Monday, 16 May 2011

15th May 2011

Service for 15 May 2011

Call to worship Psalm 23 (Uniting in Worship – responsive)

Hymn Together in Song 105 Let all the world in every corner sing

Prayer of adoration and confession

Gracious God,
we come before you, aware that you are so different from us,
so far beyond us, that we could never come to you if you had not come to us first.

From nothing you created all that exists, by your Word and your Spirit. And you created human beings, from the same materials as the rest of creation, but special, different. You create us able to know your love,a nd to respond to you.

But time and again, we have failed to respond to your love.

Again and again, we have failed to respect you as creator, and have mis-treated your creation.

Yet you have always given us opportunity to begin again. For our sake, you sent your own son into the world, to live our life, to share our death, and to live again. In him, you show us what it is to be truly human. In him you give us the means to respond to your love.

We thank you for the gift of being able to start over, the promise of forgiveness, and of new life.

We pray in Jesus' name. Amen.

Declaration of forgiveness

Kid's Time

Hymn Together ins Song 10 The Lord's my Shepherd

1 Peter 2:19-25
John 10:1-10


Jesus said he is the shepherd of the sheep: “He calls his own sheep by name and leads them out. When he has brought out all his own, he goes ahead of them, and the sheep follow him because they know his voice.”

Jesus said his sheep hear his voice. But sometimes it's very hard to hear the voice of truth against all the conflicting voices we hear in our society.

There's the voice of memories – some going back many generations, things that are past, but still influence life today. Think of the years of animosity in Northern Ireland; or between Israel and the Arab world. These old rivalries, old hatreds are passed on from one generation to the next. The hurt suffered by parents and grandparents become part of the heritage of the next generation. Sometimes the memories are more recent and more personal – the child bullied in the schoolyard, the victim of abuse. The voice of memory can have a powerful influence on people's lives. Look at the reaction to the death of Osama Bin Laden – killing one person who's been hidden away for years is not going to make the world a safer place, it's not going to change anything much really. But the voice of memory is so strong, that the symbolic act of revenge of killing the figurehead behind the September 11 attack, was something that many people would have seen as necessary.

When we're listening to the voices of our memories, we can have trouble hearing the voice that tells us to forgive our enemies, to pray for those who have hurt us. But if we don't forgive, we can't get on with our own lives and we end up trapped in prisons of our own making.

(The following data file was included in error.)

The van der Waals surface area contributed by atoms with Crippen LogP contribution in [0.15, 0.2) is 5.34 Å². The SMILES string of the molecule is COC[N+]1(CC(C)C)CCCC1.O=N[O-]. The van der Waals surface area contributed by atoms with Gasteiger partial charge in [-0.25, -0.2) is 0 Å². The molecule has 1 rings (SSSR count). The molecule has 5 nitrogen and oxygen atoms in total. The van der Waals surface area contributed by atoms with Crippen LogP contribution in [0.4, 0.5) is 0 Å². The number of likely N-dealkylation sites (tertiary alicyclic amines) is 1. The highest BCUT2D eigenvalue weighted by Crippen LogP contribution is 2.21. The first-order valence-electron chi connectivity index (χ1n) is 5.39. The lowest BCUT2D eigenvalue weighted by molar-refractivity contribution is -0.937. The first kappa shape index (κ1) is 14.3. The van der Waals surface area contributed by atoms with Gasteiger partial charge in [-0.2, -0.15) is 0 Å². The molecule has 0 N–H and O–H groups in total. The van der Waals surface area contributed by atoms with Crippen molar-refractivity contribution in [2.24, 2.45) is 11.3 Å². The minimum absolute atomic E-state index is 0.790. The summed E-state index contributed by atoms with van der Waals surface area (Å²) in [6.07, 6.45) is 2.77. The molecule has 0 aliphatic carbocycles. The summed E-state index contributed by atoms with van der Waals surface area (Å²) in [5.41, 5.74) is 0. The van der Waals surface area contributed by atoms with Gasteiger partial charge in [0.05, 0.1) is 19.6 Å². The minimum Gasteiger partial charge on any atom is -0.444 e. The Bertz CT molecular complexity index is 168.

There's the voices of politicians. It doesn't matter which side of politics you support, the people who practice politics influence how we think about important issues. If politicians are campaigning on a law-and-order platform, telling us we need to be safer, the chance is that we will feel vulnerable even though all serious crime has been reducing in Australia for years. If we're being told constantly about our politicians that we have to protect our borders from the “boat people”, we could well feel threatened or overwhelmed by them, even though most of our illegal immigrants simply overstay their visas and are rarely seen as the kind of threat that refugees in leaky boats are. If we listen to the voice of our politicians, we can be afraid of all sorts of things – because fear is a good motivator to make us vote in the way politicians want. Listening to the voice of politics, we can panic that no-one is getting any healthcare, literacy and numeracy are dead, crime rates are skyrocketing, and there's any number of other things are out there to be afraid of. Maybe we'll believe it's a good idea to send an army to attack a nation that's stockpiling weapons of mass destruction – even when there's no actual evidence of such weapons. The voice of politics can make it hard to hear the voice that says, “don't be afraid, I am with you.”

There's the voice of consumerism – spoken to us over and over again through advertising. This voice tells us there's always something more to want. That we can't be satisfied with what we have. Worst of all, if we don't provide our loved ones with the biggest, best and most expensive, then we don't really love them. Nothing is ever good enough for the voice of consumerism. Someone else always has something better – and because they have something better, that makes them better. If we listen to the voice of consumerism; it can be hard to hear the voice that tells us to observe the flowers of the field – that God provided them with everything they need – and God will provide us with everything we need.

There's the voice of our own insecurities. This is the voice that tells us we're not good enough, we can't do what God calls us to do or we're not smart enough, or if we try we're going to fail. This voice can remind us of every other time we've messed something up, or every time anyone has criticised us. It's a persistent voice, nagging and sabotaging when we take a risk, or try to change problems in our lives. If we listen to the voice of our insecurities, we might have trouble hearing that we gain our value not from anything we can be or do, but from the love God has for us.